Bridal Rant #3: Wedding Etiquette for Guests – or – Putting the d___ in D-list.

From Cris: Raise your hand if you LOVED real bride-to-be Liz Lewis's first bridal rant? How about her second? Well, brace yourself, y'all – She's baaack!

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From Liz: Given that I've already ranted about the newlyweds and the family members, there's really one group left (Ok, two, if you count vendors. Why is it so hard to get them to call you back when you're trying to GIVE THEM MONEY? But, I digress.): guests.

Someone in your life has asked you to graciously be a part of their special day. Now what? Naturally, I have the answers for you! And now, how to avoid a guest faux pas:

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Image Courtesy of: Dang Orange

R. S. V. Freaking P. I've read old-school etiquette guidelines that say you'd better have a damn good reason to skip a wedding - and that you'd better let the couple know exactly what that reason is. Personally, I don't think you have to give anyone a reason why you can't go (though if it's a close friend or family member, it might be nice to do). People have conflicts. No biggie. However, do the couple the courtesy of letting them know ASAP.

No joke, I sent out our first batch of 20-some invitations and, within a few days of the "reply by" date, had received four responses. FOUR.

Return postage was paid for and you could RSVP online. Could. not. be. easier. So, we had to recruit someone to hunt down everyone and ask for a response. Only two of the non-responders were even considering coming.

Again, whether or not you're coming isn't the issue. Either way, let the couple know in a timely manner if you've already made your decision. Not responding to an invitation to a wedding you have no intention of attending is just plain rude. Ditto for showing up without an RSVP.

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Image Courtesy of: My Tucson Wedding

No, the couple did not forget to invite your kids/boyfriend of two weeks/random guest. If they're not on the invitation, they're not invited. End of story.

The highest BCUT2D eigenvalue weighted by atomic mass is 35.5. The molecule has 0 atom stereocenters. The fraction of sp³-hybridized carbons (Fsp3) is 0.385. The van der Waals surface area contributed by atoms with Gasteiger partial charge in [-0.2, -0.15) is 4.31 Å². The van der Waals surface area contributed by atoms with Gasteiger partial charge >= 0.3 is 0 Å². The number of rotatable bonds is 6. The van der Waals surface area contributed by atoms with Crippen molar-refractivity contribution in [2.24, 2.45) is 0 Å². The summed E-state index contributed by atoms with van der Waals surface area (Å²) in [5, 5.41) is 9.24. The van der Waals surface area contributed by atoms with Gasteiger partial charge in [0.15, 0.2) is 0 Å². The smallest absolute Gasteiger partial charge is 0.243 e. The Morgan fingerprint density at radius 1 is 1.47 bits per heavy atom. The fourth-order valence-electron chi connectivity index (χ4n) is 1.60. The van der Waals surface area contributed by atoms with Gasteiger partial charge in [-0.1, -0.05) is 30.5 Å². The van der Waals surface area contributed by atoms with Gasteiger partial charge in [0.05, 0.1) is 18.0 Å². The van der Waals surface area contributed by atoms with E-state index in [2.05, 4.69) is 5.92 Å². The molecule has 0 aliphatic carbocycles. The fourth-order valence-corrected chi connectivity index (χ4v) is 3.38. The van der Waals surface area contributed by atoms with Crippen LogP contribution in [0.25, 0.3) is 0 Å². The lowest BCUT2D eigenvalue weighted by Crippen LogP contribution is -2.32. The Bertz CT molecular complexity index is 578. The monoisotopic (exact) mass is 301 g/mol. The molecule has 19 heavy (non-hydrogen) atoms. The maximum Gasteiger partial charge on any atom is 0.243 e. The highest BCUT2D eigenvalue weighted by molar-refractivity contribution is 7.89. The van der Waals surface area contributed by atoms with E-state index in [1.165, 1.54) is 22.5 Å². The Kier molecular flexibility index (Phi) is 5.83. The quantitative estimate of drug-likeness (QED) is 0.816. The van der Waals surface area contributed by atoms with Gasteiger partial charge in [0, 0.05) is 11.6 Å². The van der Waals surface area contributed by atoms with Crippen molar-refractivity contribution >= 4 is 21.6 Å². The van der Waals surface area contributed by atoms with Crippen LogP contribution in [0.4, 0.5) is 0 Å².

Excluding +1s/kids is an argument that will likely never be settled, but that's not the issue at hand. If they didn't invite them, there's a reason, and it's not your place to insist otherwise. If it makes you that mad, don't come (just send that RSVP, please).

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Image Courtesy of: Joesan Photo

Keep photographs during the ceremony to the ABSOLUTE minimum unless the couple requests otherwise. Weddings I've been to lately end up looking like the couple is being assaulted by paparazzi, not to mention there's a whole subset of digital camera users who cannot seem to figure out how to shut off the happy little noises their camera makes every. single. time. they take a picture. Don't even get me started on the guests who jump into the aisle to get a close-up of the newlyweds as they're trying to walk down the aisle or the guy who spent five minutes loudly rewinding his old-school 35mm camera so he could reload IN THE MIDDLE OF THE CEREMONY. I can't make this stuff up.

I get it, you're happy and want to document the moment and share it with all your besties. Regardless, when a bunch of  attendees are snapping away, it's really disruptive. If you're busy messing with your camera, you're not paying any attention to the reason for the whole gathering – two people are joining together as a family. It's a big moment and shouldn't be ruined by 100+ cameras.